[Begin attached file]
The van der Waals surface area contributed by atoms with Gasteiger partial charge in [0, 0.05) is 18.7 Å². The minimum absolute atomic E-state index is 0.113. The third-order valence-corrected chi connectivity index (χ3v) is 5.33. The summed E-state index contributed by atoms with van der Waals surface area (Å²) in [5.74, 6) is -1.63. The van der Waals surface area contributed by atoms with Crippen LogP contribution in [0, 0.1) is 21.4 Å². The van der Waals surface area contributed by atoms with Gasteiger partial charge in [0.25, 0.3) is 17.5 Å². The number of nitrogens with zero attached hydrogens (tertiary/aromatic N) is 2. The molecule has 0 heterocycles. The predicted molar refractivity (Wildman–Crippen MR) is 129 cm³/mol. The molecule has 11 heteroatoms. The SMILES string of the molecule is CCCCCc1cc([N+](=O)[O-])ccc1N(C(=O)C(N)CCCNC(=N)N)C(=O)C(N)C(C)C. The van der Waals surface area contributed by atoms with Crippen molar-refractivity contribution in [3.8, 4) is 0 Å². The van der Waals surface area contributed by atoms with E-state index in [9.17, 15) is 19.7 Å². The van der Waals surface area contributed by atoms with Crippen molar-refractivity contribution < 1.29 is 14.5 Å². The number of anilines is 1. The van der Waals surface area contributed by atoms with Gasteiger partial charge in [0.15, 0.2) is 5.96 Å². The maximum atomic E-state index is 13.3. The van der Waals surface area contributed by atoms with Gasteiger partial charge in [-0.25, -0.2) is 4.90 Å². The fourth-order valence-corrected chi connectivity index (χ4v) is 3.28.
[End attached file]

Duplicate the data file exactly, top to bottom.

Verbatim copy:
The van der Waals surface area contributed by atoms with Gasteiger partial charge in [0, 0.05) is 18.7 Å². The minimum absolute atomic E-state index is 0.113. The third-order valence-corrected chi connectivity index (χ3v) is 5.33. The summed E-state index contributed by atoms with van der Waals surface area (Å²) in [5.74, 6) is -1.63. The van der Waals surface area contributed by atoms with Crippen LogP contribution in [0, 0.1) is 21.4 Å². The van der Waals surface area contributed by atoms with Gasteiger partial charge in [0.25, 0.3) is 17.5 Å². The number of nitrogens with zero attached hydrogens (tertiary/aromatic N) is 2. The molecule has 0 heterocycles. The predicted molar refractivity (Wildman–Crippen MR) is 129 cm³/mol. The molecule has 11 heteroatoms. The SMILES string of the molecule is CCCCCc1cc([N+](=O)[O-])ccc1N(C(=O)C(N)CCCNC(=N)N)C(=O)C(N)C(C)C. The van der Waals surface area contributed by atoms with Crippen molar-refractivity contribution in [3.8, 4) is 0 Å². The van der Waals surface area contributed by atoms with E-state index in [9.17, 15) is 19.7 Å². The van der Waals surface area contributed by atoms with Crippen molar-refractivity contribution < 1.29 is 14.5 Å². The number of anilines is 1. The van der Waals surface area contributed by atoms with Gasteiger partial charge in [0.15, 0.2) is 5.96 Å². The maximum atomic E-state index is 13.3. The van der Waals surface area contributed by atoms with Gasteiger partial charge in [-0.25, -0.2) is 4.90 Å². The fourth-order valence-corrected chi connectivity index (χ4v) is 3.28.